By Jishen Wang
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Zhu Yuanzhang, the first Emperor of the Ming dynasty (1368-1644 A.D.), is a prominent figure in Chinese history due to his central role in leading the rebellion against the Yuan dynasty (1279-1368 A.D.). His achievements aside, Zhu was a controversial historical figure and remains so. One such reason for Zhu’s infamy was his practice of brutal executions and torture as a means of consolidating political power. For example, it is often cited that Zhu conducted a literary inquisition to silence dissident voices and centralize his authority.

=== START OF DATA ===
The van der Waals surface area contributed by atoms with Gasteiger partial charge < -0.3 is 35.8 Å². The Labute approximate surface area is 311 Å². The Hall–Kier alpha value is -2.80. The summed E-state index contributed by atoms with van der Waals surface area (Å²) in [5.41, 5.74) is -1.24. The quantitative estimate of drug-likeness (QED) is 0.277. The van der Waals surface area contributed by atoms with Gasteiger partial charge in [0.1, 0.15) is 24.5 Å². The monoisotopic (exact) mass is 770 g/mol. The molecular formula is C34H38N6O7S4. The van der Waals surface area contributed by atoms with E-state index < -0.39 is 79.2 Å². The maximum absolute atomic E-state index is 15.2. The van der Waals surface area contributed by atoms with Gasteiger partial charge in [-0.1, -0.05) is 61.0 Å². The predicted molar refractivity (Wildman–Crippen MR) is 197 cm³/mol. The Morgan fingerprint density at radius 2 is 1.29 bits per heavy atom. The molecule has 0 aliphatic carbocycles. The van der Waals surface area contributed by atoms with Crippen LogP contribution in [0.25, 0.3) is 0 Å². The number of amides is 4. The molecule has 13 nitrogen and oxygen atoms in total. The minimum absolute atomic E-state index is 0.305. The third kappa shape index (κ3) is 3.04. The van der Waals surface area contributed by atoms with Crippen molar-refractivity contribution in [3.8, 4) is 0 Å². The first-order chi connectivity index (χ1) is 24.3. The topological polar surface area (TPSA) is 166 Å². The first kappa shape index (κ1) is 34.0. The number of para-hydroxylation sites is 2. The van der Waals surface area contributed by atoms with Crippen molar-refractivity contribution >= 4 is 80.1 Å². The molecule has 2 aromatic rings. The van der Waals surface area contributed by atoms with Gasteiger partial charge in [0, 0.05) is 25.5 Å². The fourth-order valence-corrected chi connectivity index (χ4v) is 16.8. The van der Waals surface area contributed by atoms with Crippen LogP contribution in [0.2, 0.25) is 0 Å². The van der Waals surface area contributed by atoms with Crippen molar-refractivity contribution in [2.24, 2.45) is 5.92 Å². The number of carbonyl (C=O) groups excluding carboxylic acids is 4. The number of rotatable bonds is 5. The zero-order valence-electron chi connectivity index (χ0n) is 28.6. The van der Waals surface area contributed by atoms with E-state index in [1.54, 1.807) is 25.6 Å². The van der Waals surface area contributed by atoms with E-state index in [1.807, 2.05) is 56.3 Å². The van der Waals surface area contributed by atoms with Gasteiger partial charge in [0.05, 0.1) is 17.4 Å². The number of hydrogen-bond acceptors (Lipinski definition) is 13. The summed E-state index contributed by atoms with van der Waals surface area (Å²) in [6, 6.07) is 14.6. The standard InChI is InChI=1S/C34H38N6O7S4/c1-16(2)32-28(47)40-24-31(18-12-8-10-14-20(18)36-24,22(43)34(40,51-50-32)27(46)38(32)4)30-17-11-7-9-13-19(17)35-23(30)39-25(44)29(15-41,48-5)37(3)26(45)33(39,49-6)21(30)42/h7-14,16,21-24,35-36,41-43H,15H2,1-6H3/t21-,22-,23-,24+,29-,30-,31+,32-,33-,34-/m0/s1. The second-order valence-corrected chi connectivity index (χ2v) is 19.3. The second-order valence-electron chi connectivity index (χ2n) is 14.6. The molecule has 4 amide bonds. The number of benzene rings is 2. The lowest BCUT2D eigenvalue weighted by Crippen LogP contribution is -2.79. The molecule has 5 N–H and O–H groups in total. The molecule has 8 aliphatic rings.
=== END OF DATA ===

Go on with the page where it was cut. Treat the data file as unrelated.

Historians have assessed that many executions during Zhu’s reign were conducted solely to suppress political dissent (or those who Zhu thought might challenge his authority). The premise of Zhu’s literary inquisition (文字狱) was to “deliberately misinterpret words or phrases from intellectual’s writings and arbitrarily [leverage accusations] in order to persecute” intellectuals. Henceforth referred to as homophone misinterpretation, this phenomenon describes the deliberate or accidental misinterpretation of Chinese tones out of their designated context, which consequently changes their meaning. Some debate exists today; however, over the historical authenticity of Zhu’s literary inquisition. In this paper, I analyze the authority and authenticity of available sources and relevant events to conclude that overwhelming evidence exists to suggest that Zhu conducted a literary inquisition. Furthermore, I argue that Zhu’s literary inquisition and brutal persecution of intellectuals impeded academic and literary development during the Ming Dynasty.
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